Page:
This is the third and final text volume of the Clarendon edition of Robert Burton's The Anatomy of Melancholy. It contains `The Third Partition', `The Table', edited from 1624-1651 editions, and their textual apparatus, and an Index of Persons. Also included are three appendices: `The Conclusion of the Author to the Reader', which occurs only in the 1621 edition, a list of stop-press corrections to the 1632 edition, and the edited Synoptic
Tables.The Third Partition is made up of two grand digressions which conclude Burton's earlier arguments on the causes and cures of melancholy. In the first digression he anatomizes love melancholy, its kinds, causes and symptom, and cures. No one up to his time had dealt more elaborately, or more thoroughly, with
the components of love. Certain sections, `Beauty a Cause', of `Jealousie, his Æquivocations, Name, Definition, Extent ...' are no less engaging today than when they were first written. In the second, religious melancholy, he surveys the aberrations from true religious commitment which are the cause of this melancholy. To Burton the divine, no other manifestation of melancholy was as serious as this, and his words of comfort, consolation, and encouragement, are a fitting end to his
dissection of a disease that all are heir to.
`Rambling, anecdotal, full of exaggeration and digression, this volume is lit with the sympathy and humour that give Burton's writing its charm ... There is poetry and a kindness here that reaches across the centuries .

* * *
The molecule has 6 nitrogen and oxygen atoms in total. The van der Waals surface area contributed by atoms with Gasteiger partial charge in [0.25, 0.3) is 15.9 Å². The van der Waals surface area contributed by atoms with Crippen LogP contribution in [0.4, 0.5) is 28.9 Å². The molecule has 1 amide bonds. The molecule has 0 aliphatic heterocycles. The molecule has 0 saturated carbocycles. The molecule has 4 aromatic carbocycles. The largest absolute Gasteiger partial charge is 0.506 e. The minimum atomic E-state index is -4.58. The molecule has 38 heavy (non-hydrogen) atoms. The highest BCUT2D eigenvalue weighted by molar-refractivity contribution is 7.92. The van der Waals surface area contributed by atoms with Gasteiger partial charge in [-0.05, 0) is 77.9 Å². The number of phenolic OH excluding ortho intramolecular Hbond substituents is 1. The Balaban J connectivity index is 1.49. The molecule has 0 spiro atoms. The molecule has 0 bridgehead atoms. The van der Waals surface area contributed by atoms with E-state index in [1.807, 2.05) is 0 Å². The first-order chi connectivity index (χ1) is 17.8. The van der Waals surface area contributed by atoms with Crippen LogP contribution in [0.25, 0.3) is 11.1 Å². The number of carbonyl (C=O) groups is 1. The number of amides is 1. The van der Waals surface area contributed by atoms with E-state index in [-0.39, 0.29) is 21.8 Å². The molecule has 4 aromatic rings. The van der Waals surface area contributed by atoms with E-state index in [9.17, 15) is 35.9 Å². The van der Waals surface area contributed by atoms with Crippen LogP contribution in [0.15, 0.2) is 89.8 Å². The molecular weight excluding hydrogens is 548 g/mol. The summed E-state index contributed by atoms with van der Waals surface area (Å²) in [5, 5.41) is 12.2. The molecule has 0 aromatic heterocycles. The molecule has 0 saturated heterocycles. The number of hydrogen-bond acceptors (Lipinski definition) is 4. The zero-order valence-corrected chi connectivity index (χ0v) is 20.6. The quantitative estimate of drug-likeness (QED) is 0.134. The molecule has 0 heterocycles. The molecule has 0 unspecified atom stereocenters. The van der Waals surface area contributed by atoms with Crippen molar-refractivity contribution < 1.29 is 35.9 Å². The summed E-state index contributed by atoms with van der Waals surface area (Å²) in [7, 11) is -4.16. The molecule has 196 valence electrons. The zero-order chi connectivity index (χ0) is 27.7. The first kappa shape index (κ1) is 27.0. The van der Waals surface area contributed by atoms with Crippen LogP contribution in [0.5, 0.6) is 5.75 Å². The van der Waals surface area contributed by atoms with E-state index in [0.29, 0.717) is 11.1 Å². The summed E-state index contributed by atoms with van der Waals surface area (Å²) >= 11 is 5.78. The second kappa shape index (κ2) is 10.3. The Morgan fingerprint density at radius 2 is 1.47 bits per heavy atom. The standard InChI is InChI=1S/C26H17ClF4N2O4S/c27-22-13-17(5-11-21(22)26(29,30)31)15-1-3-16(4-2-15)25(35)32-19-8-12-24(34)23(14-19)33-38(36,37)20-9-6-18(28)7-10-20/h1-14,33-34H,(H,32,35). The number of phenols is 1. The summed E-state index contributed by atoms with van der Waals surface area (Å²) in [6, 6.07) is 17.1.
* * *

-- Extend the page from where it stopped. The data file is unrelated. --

`He moves, more tactfully than formal rhetoric might allow, and yet with a hunter's instinct, through resonances that are themselves part of the accumulating memory of post-Reformation written and spoken English. ... he writes in commanding knowledge of ancient and modern predecessors ... and in the sharp awareness that priorities and circumstances are in process of change ... A sense of authorial pride and a sense of massive and grateful indebtedness seem
to hold together in Burton.'
Times Literary Supplement
'The three volumes comprising this portion of the Clarendon edition (two volumes of commentary are yet to come) provide the most thorough, scholarly, and useful edition of Burton's Anatomy ever produced. The editors' foresight and insight amazes, and the physical text itself is as presentable and readable as possible. No scholarly library of English-Renaissance works will want to be without this invaluable edition.'
William C. Johnson, Northern Illinois University, Sixteenth Century Journal XXV/4 (1994)
`They contain the complete text and the variant readings...the appearance of this fascinating, eccentric, and genuinely poetic work is very handsome...a responsible publication of an old author should serve both the research scholar and the common reader.'
The New York Review
`we have an authoritative edition of one of the most important, as well as compendious, works of seventeenth century literature and science...The editors and the Oxford Press deserve our thanks in bringing this giant task to completion in a readable form...for literary scholars and specialists, it can no longer be said that Burton 'awaits his editor''